CASPER - Duck numbers are up this year by an average of eight percent in key waterfowl nesting areas and goose numbers are about the same as last year which should mean good opportunities in the coming months for Wyoming waterfowl hunters.
Game and Fish Waterfowl Biologist Larry Roberts said counts indicate that numbers are up for Wyoming’s most popular duck species. The increase from 2013 to this year includes a five-percent bump for mallards, 18-percent increase for widgeon, 14 percent for gadwall and more than 10 percent for teal in the traditional nesting areas of Alberta, Montana and the western Dakotas.
“The good water year Wyoming experienced in 2014 in most of the state was also good for resident duck and goose production,” Roberts said. “We did get some cold wet weather during the key nesting period this year, but many of the birds re-nested and we still had good production. In addition to an increase in water in ponds and marsh areas, the good moisture conditions provided improved cover, which was very beneficial to nesting birds.”
Goose hunters should also see good hunting opportunities this year. According to Roberts, goose production is about the same as last year. “There are lots of young birds which is good for hunters,” Roberts said. “Our resident goose production is about average, but there should be good numbers of geese around both for early hunters and later on when the northern marshes freeze up.”
Ice-up in the northern marshes in Canada, the Dakotas and Montana, is still some time away, but resident birds, as well as early migrants like teal, should provide decent hunting opportunities for Wyoming hunters.
“It is difficult to predict the weather a month in advance,” Roberts said. “But the icy water conditions and snows that typically occur in Canada and Montana in November will eventually push the birds our way.”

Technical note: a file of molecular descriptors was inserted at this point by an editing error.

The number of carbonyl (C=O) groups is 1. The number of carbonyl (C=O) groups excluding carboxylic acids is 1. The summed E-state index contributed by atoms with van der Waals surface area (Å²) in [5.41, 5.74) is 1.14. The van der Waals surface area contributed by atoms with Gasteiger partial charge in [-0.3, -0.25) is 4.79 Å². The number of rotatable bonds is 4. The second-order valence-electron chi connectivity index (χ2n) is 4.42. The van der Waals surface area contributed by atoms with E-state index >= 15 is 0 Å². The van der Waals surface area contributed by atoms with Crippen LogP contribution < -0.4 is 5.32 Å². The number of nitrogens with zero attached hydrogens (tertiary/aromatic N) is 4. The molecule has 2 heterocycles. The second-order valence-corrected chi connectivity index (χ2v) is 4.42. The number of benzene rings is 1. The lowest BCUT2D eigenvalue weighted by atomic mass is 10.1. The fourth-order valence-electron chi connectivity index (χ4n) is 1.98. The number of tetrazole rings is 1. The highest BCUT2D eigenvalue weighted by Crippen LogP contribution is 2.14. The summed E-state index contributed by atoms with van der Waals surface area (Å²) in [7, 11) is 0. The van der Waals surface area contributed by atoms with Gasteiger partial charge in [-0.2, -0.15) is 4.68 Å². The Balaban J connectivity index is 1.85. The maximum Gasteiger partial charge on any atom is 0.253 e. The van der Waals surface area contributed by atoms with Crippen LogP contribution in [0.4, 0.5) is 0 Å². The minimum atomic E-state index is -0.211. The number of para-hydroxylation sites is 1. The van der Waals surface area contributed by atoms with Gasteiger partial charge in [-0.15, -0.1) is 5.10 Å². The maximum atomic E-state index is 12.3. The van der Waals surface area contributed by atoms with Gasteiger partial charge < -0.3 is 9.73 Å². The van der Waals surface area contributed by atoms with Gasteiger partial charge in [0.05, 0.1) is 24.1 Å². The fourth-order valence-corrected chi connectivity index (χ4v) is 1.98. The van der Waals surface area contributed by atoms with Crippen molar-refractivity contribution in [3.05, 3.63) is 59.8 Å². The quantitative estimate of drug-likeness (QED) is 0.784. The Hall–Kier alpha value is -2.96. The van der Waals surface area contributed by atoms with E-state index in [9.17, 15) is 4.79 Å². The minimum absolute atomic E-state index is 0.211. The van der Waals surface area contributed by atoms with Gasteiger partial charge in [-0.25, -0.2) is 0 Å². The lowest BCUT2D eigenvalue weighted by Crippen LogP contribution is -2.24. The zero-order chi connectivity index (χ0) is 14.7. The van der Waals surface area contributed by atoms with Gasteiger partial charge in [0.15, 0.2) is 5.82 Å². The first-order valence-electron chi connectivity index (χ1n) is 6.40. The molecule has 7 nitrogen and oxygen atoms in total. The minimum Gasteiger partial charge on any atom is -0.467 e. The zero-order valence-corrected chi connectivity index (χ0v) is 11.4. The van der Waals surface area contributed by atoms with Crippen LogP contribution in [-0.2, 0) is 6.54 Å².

Another plus of the good water year is that both resident birds and migrating birds are likely to stay in Wyoming longer. Birds tend to stay in Wyoming as long as the state has an abundance of open reservoirs and ponds.
This year the added moisture in the state and improved habitat conditions are giving Wyoming a better chance of keeping resident birds longer and holding migrant birds. “But, the importance of the weather cannot be overlooked,” Roberts said. “The ideal situation for us would be harsh weather and an early freeze-up in the states to the north and Canada and more mild conditions here that would keep the birds in the state once they enter Wyoming.”
In general, the birds are distributed quite well across the state around waterways. Wyoming’s most popular waterfowl hunting areas are the Bighorn Basin and Goshen County. Both are expected to be good again this year.
Seasons vary depending on the flyway and zone, but most hunts for ducks and geese run into early to mid January. Hunters are advised to check the waterfowl regulations for seasons and bag limits for the different zones and the various species they will be hunting. Complete waterfowl regulations are available at Game and Fish license agents and on the Game and Fish website wgfd.wyo.gov.
(Contact: Al Langston (307) 777-4540)